Filling in for the Stage Manager in an Amateur Production
Created | Updated May 11, 2006
Stage managing for an amateur production can be a demanding and rewarding experience: from the birth of the initial inspiration, to the blossoming of the final production, the stage manager is there to meet requests of the crew and cast, keep things in perspective, and generally be the only one to know what the hell is going on at any given time.
However, filling in for the amateur stage manager is an experience all of its own - one which can end in disaster, or triumph, if you only know how to deal with it.
Why Fill in for the Stage Manager?
Most likely, you signed up as props manager, thinking that you would have a fun, relaxing time playing with the shiny toys, and just happen to be in the room when the stage manager realises she has tickets for a concert on the night of the performance. This leaves you with approximately one week until opening night, and you immediately begin to regret having spent so much time playing 'go fish' with the stage crew and doodling in the props book, instead of watching attentively.
What Sort of Person are You Likely to Be?
One of two kinds of people will agree to fill in for the stage manager at this point: The stand-in is either an adventurer with masochistic tendencies, who will jump at any challenge, and enjoys being harangued; or alternatively, your average doormat, who just can't say no when the director threatens to weep over lack of volunteers.
What Will You Have to Do?
Stage-managing involves keeping the 'Bible'. This is a copy of the script, which includes all of the sound and lighting cues, cues for the actors, and detailed description of where everything should be on the set. Being a stand-in leaves you with the inevitable disadvantage of having to interpret the illegible shorthand of the previous stage-manager.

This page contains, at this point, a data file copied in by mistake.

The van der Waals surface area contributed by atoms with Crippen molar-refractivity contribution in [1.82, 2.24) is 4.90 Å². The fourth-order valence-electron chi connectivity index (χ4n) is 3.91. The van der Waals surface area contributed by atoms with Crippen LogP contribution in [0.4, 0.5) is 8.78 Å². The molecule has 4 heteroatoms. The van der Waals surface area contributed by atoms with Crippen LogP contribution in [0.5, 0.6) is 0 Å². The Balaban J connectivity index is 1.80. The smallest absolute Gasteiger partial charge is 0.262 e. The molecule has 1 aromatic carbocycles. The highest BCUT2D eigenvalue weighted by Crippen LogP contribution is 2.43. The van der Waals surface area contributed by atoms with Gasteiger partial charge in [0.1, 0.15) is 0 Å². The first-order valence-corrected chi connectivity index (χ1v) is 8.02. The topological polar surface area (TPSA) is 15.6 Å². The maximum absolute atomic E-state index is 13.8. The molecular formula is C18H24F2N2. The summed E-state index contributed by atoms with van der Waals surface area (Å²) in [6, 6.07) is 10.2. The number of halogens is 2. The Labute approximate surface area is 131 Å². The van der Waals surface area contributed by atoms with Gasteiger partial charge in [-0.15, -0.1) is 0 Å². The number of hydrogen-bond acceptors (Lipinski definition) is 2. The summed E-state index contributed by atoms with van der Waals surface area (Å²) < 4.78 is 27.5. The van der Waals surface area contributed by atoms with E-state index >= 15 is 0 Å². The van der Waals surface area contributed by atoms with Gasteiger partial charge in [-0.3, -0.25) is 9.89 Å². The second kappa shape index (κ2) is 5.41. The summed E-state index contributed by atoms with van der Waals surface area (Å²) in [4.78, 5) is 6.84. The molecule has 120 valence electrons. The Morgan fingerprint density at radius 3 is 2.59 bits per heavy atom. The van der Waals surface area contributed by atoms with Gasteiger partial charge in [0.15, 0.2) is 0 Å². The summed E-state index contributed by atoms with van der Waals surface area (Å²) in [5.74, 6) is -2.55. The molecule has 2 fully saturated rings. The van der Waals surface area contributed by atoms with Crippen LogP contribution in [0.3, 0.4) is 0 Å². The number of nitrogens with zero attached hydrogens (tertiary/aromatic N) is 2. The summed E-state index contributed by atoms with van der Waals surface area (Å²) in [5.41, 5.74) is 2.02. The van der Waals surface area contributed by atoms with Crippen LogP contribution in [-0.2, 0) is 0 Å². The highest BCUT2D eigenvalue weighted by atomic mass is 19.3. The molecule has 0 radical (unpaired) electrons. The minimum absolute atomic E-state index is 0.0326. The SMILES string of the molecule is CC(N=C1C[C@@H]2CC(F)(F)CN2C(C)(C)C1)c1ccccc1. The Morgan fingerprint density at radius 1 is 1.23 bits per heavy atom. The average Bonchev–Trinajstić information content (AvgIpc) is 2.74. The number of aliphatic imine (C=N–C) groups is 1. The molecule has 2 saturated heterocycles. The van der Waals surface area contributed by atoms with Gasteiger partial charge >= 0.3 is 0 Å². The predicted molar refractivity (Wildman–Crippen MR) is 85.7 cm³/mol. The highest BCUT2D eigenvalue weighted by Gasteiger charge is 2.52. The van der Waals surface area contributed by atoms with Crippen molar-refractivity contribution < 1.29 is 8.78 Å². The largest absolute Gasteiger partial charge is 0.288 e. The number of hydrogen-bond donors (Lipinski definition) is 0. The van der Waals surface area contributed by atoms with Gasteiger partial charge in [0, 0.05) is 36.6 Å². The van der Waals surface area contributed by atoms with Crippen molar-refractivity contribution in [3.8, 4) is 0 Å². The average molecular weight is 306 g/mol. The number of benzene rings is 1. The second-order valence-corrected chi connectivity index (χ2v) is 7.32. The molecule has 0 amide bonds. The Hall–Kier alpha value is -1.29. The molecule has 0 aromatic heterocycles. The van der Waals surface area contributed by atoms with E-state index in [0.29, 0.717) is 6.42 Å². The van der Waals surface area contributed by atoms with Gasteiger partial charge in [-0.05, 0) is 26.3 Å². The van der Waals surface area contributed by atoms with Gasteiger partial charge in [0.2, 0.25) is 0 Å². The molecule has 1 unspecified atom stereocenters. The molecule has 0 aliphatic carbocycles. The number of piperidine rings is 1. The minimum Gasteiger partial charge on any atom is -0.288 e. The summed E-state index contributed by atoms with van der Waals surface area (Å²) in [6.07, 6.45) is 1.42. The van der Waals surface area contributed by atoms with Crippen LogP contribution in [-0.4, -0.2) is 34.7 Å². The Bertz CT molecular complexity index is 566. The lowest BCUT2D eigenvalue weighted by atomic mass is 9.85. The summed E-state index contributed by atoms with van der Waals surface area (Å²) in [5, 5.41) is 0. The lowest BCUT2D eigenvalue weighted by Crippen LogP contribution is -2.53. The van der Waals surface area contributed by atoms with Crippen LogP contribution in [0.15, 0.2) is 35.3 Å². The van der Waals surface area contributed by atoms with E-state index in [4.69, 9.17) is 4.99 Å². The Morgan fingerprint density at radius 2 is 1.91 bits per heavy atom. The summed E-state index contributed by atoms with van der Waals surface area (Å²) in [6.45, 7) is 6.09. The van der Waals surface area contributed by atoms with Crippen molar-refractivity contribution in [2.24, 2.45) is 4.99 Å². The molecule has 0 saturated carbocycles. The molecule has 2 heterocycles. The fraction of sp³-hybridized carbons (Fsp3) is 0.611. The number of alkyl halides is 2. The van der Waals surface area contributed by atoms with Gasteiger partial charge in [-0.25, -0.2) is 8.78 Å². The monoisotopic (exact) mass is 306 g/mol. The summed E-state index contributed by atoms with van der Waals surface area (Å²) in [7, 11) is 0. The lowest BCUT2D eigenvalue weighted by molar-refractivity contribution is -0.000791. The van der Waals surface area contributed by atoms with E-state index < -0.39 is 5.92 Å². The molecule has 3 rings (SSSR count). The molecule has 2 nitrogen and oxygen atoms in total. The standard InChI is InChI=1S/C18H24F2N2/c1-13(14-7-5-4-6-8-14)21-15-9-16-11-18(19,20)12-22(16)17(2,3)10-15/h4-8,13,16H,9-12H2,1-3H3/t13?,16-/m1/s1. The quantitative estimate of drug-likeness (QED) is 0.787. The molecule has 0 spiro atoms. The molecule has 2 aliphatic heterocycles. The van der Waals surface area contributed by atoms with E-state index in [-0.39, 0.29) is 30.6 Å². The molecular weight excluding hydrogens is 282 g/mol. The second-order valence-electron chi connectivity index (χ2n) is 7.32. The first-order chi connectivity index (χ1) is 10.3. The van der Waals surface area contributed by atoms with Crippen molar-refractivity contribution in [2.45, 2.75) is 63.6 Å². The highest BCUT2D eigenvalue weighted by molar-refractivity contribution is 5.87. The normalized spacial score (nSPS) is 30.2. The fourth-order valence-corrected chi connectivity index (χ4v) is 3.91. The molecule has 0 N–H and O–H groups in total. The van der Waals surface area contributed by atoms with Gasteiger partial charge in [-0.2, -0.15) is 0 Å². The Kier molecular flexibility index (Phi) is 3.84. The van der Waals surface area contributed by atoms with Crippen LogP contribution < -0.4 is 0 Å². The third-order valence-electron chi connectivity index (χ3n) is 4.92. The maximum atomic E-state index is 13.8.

Also, now is the time to start showing up to rehearsals on a regular basis, in an attempt to familiarise yourself with the script so that you'll be able to prompt during the performance. (Yes, that's your job too.)
Donning the headset for the first time, possibly during the technical rehearsal, the stand-in stage manager will learn the juggling act of 'Q' and 'GO', which must be perfected to ensure the smooth performance of sound, lighting and curtains.
How do I Get Through This?
This may sound like an impossible task, but there are ways to get through it. Seek out the previous stage manager and threaten her until she agrees to spend time with you on it. Or until she cries. Either way, it's a good release for you.
It will also help to concentrate on the obvious perks, such as the cool, sophisticated headset, which provides an opportunity to develop a commanding air of self-importance.
Build a friendly relationship with the stage crew and technical crew. They will be a reliable source of support, especially during opening night. Having established such a rapport, arrange lots of extra rehearsals with them. They won't be happy, but it will be worth it in the end.
Don't expect too much help from the producer or the director, because, so close to opening night, they will have more important things to think about. (Learn to suppress cries of, 'What? More important than me?')
Finally, don't worry too much about the performance. It will be completely adrenaline-fuelled, and you will have support. In addition, if anything should go wrong, you are safely backstage, and have time to make a getaway before the director comes for revenge.
After the Performance
Unfortunately, no rehabilitation exists for the stand-in stage manager, who should seek out someone to talk to about the hauntingly terrifying dreams.
Despite this small drawback, there are obvious advantages to having been roped in to take on this task. It is usually a positive experience: fill-in stage managers get to have fun in an exciting and dramatic atmosphere, meet interesting people, then shout at them, enjoy the gratitude of the desperate director, and at the end of it all, show off some interesting scars!